How We Do It: Modeling Language, Part 1

Over the past year, I’ve become fluent in AAC-speak across several systems. I model language in all of my waking hours, between work and home and play. Anytime there is a device around, I am touching it (with consent) and showing where words can be found, what things we can say, how those pictures relate to what is happening all around us. It was not always this easy, and so I am sharing a few tips that got us here.

1. Carry it everywhere. I mean EVERYWHERE. Be sure that AAC is available in the bathroom and the car, at a restaurant, on a swing, at the park. Bring the device to small group art projects, trampoline play, pretend play center, the cafeteria, and whatever else pops up in your school day. Do your very best to find ways for your child’s voice to be available everywhere they go, all day long. This is even more important for children who are not able to fall back on gestures and vocalizations, or who cannot go get their device on their own. Use a harness. Try different straps. Find a mount for the wheelchair. Attach pages to walls and tables. You, the adult, wear it, if your child or student will not. Find one way or many ways that you can make sure the device, the book, the system is always, always at your finger tips. It is impossible for me to exaggerate the importance of this first step. If this is all you do for two weeks, three weeks, or even a month, then you are being successful. We need to get in the habits of always having our children’s words available to them, just as speech is always available to those without AAC. To leave a device unavailable is to tape our children’s mouth shut. Yes, I know that sounds extreme. It’s true, though. What way does your child have to share her thoughts or his opinions without it? Can they effectively protest, reject, gain attention, and comment when their system is on the other side of the house? We are so serious about this around here that when Husband forgets to attach Diva’s harness before she scoots into the living room, he immediately apologizes to her. When I get a picture from OT, I say — “Where is her talker?” When we visit her at school, we note whether her words are within finger tip’s reach from her. Yes, it is that important.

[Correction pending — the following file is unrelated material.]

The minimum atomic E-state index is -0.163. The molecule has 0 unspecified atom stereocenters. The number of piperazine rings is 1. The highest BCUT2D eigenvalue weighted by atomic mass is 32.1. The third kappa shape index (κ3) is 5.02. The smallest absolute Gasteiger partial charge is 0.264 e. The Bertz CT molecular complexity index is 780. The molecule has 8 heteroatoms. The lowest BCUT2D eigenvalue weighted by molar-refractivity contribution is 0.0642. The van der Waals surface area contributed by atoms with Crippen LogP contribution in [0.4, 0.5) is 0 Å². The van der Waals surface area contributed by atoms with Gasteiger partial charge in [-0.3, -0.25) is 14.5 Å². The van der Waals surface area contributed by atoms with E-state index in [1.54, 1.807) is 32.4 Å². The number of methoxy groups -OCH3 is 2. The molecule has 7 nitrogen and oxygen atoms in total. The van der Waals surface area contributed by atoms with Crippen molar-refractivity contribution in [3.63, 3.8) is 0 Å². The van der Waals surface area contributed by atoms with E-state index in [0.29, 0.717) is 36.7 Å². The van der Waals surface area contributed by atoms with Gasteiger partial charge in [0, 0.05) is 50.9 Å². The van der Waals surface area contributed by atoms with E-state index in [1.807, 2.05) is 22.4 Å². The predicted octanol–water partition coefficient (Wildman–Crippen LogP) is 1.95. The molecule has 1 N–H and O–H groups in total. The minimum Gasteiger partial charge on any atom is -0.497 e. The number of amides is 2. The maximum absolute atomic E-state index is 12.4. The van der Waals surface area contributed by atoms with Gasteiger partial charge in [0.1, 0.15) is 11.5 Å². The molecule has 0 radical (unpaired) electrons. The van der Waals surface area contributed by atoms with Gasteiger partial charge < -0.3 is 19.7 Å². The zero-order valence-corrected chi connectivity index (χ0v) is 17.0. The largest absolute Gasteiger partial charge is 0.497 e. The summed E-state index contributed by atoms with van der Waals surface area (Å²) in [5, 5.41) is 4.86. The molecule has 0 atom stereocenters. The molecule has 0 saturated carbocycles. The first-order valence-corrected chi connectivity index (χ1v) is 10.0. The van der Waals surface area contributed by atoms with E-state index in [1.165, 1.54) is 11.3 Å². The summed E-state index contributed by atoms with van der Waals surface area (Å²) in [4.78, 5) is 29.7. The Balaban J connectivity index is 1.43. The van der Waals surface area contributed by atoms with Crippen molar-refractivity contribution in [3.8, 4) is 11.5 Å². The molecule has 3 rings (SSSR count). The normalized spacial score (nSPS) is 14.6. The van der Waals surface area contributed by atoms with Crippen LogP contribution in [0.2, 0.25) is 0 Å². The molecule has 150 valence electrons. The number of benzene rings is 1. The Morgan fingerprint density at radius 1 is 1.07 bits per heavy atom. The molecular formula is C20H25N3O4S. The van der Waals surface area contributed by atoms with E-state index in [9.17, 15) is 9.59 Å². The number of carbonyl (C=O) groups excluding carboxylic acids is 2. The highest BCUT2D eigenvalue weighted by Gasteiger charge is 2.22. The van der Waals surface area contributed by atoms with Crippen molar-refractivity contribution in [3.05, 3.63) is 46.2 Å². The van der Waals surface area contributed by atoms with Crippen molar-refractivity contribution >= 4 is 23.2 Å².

2. Play. Whenever we have made changes to Diva’s system, we’ve spent time each night, after she goes to sleep, just playing on her talker. It doesn’t have to be long. Five minutes is enough. We don’t have a mission of what we want to say. No agenda. We’re not practicing for something, rehearsing scripts and phrases. We are literally just playing. We hit buttons repeatedly to hear what the word sounds like. We string together nonsense sentences. We follow our whims as we open this folder, close that one. Play is so important. It takes off the pressure to “figure it out” and know what’s happening. It lets us experience the joy and playful associations that come with visual and auditory language, re-experiencing the way we played with sounds and words as  a toddler ourselves. I’ve seen myself that when staff members and general education peers feel comfortable approaching talkers just to play, their language modeling increases dramatically over the course of the day. They are so much more comfortable with the system and with their own understandings of it.